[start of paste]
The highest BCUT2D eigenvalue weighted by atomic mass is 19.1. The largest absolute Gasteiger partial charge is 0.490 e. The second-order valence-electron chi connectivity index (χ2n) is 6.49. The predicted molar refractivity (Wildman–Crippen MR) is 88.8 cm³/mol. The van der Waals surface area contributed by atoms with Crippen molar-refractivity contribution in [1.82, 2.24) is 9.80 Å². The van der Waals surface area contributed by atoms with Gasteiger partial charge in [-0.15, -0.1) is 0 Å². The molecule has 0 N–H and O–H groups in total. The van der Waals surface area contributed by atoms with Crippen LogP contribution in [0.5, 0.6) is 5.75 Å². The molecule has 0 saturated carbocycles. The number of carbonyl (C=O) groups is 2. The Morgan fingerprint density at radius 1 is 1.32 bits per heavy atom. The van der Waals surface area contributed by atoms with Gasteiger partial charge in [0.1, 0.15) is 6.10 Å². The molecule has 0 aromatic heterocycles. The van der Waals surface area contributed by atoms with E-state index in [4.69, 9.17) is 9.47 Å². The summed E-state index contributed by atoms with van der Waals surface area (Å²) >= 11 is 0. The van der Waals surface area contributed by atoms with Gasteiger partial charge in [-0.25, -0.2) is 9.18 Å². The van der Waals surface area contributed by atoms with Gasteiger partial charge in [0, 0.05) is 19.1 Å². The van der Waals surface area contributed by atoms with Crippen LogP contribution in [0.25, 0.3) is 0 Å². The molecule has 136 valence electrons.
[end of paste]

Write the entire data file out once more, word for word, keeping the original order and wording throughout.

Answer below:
The highest BCUT2D eigenvalue weighted by atomic mass is 19.1. The largest absolute Gasteiger partial charge is 0.490 e. The second-order valence-electron chi connectivity index (χ2n) is 6.49. The predicted molar refractivity (Wildman–Crippen MR) is 88.8 cm³/mol. The van der Waals surface area contributed by atoms with Crippen molar-refractivity contribution in [1.82, 2.24) is 9.80 Å². The van der Waals surface area contributed by atoms with Gasteiger partial charge in [-0.15, -0.1) is 0 Å². The molecule has 0 N–H and O–H groups in total. The van der Waals surface area contributed by atoms with Crippen LogP contribution in [0.5, 0.6) is 5.75 Å². The molecule has 0 saturated carbocycles. The number of carbonyl (C=O) groups is 2. The Morgan fingerprint density at radius 1 is 1.32 bits per heavy atom. The van der Waals surface area contributed by atoms with Gasteiger partial charge in [0.1, 0.15) is 6.10 Å². The molecule has 0 aromatic heterocycles. The van der Waals surface area contributed by atoms with E-state index in [4.69, 9.17) is 9.47 Å². The summed E-state index contributed by atoms with van der Waals surface area (Å²) >= 11 is 0. The van der Waals surface area contributed by atoms with Gasteiger partial charge in [-0.25, -0.2) is 9.18 Å². The van der Waals surface area contributed by atoms with Gasteiger partial charge in [0, 0.05) is 19.1 Å². The van der Waals surface area contributed by atoms with Crippen LogP contribution in [0.25, 0.3) is 0 Å². The molecule has 136 valence electrons.